The building's financing was troubled: Bank of America dumped the mezzanine loan for far less than its $75 million face value and the lenders who have $350 million in loans had to restructure debt with the developer.
On November 2, 2011, a lawsuit filed by buyers of ten condos in Trump Soho, including French soccer star Olivier Dacourt, was settled with plaintiffs recovering 90% of their deposits. The plaintiffs had claimed that they were tricked into buying the condos by "deceptive" sales figures of the developers and that the number of apartments sold at Trump Soho had been "fraudulently misrepresented." The New York Post described plaintiffs' 90% recovery as "staggering."
Before the settlement, The Wall Street Journal reported that the owners of Trump SoHo were offering buyers partial refunds on their deposits if they agreed not to participate in the lawsuit. In 2017 it was reported that as a condition of settlement, the buyers agreed not to cooperate with prosecutors unless they were subpoenaed. Further, the attorney for the buyer - who had been assisting prosecutors - "provided aid to the Trumps, writing a letter to the [Manhattan District Attorney Cyrus Vance, Jr.] that stated, 'We acknowledge that the Defendants have not violated the criminal laws of the State of New York or the United States.'"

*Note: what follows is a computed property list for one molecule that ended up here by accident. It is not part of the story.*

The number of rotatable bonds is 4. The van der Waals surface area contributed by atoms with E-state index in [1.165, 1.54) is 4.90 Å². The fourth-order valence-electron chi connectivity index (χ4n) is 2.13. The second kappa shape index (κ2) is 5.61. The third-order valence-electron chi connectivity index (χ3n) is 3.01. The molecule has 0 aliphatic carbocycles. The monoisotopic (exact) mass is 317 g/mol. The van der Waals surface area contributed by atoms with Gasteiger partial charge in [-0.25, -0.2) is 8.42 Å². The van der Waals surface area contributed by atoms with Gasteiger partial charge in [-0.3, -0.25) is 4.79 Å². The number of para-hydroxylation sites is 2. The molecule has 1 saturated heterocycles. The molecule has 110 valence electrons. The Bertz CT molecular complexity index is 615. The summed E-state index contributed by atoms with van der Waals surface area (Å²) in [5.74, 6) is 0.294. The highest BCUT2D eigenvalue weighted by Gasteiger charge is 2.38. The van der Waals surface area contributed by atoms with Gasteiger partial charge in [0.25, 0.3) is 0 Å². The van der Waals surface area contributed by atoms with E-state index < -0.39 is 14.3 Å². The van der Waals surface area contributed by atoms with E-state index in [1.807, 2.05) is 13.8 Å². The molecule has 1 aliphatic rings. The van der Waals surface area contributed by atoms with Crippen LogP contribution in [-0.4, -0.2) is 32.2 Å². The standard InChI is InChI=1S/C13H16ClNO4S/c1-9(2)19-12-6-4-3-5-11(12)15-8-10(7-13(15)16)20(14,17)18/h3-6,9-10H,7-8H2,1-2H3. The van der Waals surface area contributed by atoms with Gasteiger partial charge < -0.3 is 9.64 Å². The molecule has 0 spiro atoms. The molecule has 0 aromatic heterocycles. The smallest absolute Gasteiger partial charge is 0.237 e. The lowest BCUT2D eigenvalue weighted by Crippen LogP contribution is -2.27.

In 2017, the Trump SoHo lawsuit was described as "a watershed case in the world of condo litigation. ... [C]ondo attorneys said that developers are now far more reluctant to disclose sales information to buyers’ attorneys, for fear of legal repercussions if they turn out to be wrong."
In May 2017, WNYC reported that business at the Trump SoHo had fallen off, and that the hotel had plans to layoff some staff. The report speculated that the Trump name may be the cause of the downturn, although it pointed out that other Trump properties, such as the Trump International Hotel in Washington, D.C. and the resort-hotel in Mar-a-Lago, had not experienced business reverses, and were in fact doing very well. Other Trump properties, such as golf courses in Los Angeles and the Bronx, had shown a marked decrease in business.